Conflict & Justice

Bomb blasts in three Pakistani cities kill at least 17 ahead of summit meeting


Pakistani volunteers carry an injured blast victim into a hospital in Karachi on November 21, 2012. Militants hit Pakistani security forces on the eve of a major international summit, killing 10 people in regional flashpoints on Wednesday as delegates arrived in the capital Islamabad.



Bomb attacks in the Pakistani cities of Rawalpindi, Quetta and Karachi have killed at least 17 people, according to news report.

According to Reuters, a suicide bomber killed 13 people at Shia Muslim procession late Wednesday night in Rawalpindi, near the capital Islamabad, a day before the city hosts leaders from Egypt, Iran and other developing nations.

The blast ripped a hole in the walls of a Shia mosque and body parts were scattered at the scene.

However, hundreds of worshippers kept marching, beating their heads and chests, even when other explosive devices were found at the site.

Shias are celebrating the Muslim holy month of Muharram.

Al Qaeda linked Sunni militant groups have recently stepped up attacks against Pakistan's minority Shias, whom they regard as non-Muslims, Reuters wrote.

Earlier, two bomb blasts hit the southern city of Karachi, the first outside a Shia mosque, which killed at least two people.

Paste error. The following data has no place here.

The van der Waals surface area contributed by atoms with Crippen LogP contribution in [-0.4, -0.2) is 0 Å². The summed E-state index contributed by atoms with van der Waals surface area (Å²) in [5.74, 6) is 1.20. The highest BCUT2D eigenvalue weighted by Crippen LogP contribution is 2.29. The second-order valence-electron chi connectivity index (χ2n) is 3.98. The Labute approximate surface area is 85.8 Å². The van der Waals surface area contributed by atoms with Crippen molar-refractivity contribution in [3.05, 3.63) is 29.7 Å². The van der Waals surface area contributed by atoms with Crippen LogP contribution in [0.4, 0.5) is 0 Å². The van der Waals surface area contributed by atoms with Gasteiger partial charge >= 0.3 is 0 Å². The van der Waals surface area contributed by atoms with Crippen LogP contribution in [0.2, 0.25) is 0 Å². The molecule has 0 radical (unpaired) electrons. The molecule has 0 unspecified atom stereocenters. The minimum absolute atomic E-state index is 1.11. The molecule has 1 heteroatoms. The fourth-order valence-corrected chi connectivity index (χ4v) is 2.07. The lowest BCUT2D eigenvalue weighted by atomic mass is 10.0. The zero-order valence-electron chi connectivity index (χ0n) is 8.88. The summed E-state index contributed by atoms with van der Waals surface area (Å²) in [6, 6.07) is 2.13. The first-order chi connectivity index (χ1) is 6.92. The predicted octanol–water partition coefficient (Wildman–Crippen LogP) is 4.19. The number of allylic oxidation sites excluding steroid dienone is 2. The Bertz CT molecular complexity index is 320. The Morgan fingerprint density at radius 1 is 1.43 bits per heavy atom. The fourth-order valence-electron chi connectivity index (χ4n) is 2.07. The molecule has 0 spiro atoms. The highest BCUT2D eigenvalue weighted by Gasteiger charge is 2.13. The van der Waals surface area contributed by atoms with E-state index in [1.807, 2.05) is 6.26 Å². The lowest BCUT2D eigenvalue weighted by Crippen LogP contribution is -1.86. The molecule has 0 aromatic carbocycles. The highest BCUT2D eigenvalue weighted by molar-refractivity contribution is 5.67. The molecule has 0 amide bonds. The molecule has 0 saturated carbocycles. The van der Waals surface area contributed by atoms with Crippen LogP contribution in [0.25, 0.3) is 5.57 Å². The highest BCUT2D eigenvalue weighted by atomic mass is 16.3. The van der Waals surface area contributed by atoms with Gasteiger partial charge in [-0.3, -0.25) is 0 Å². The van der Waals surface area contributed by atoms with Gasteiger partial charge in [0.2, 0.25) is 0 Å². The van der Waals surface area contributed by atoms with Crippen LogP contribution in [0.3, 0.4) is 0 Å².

TVNZ reported that a suicide bomber on a motorcycle rammed into a rickshaw driver, killing them both and wounding seven people.

A second explosion — at the scene of the first — killed one person and wounded 10, including journalists there to cover the news.

And a remote-controlled roadside bomb exploded in Quetta, hitting a military vehicle and killing at least three soldiers and two civilians, the BBC reported, citing officials.

The bomb detonated near a security vehicle escorting schoolchildren, wounding about 30 people, some critically.

No group has so far claimed responsibility for the attacks. However Pakistan's Army headquarters are based in Rawalpindi.

The Pakistani military has waged a long campaign against militants based in the country's northwest near the border with Afghanistan.

Also, Pakistan is on Thursday hosting a summit at which eight developing nations — Pakistan, Iran, Egypt, Turkey, Indonesia, Malaysia, Nigeria and Bangladesh — are to discuss trade and investment ties.

Several presidents have already arrived in Islamabad.

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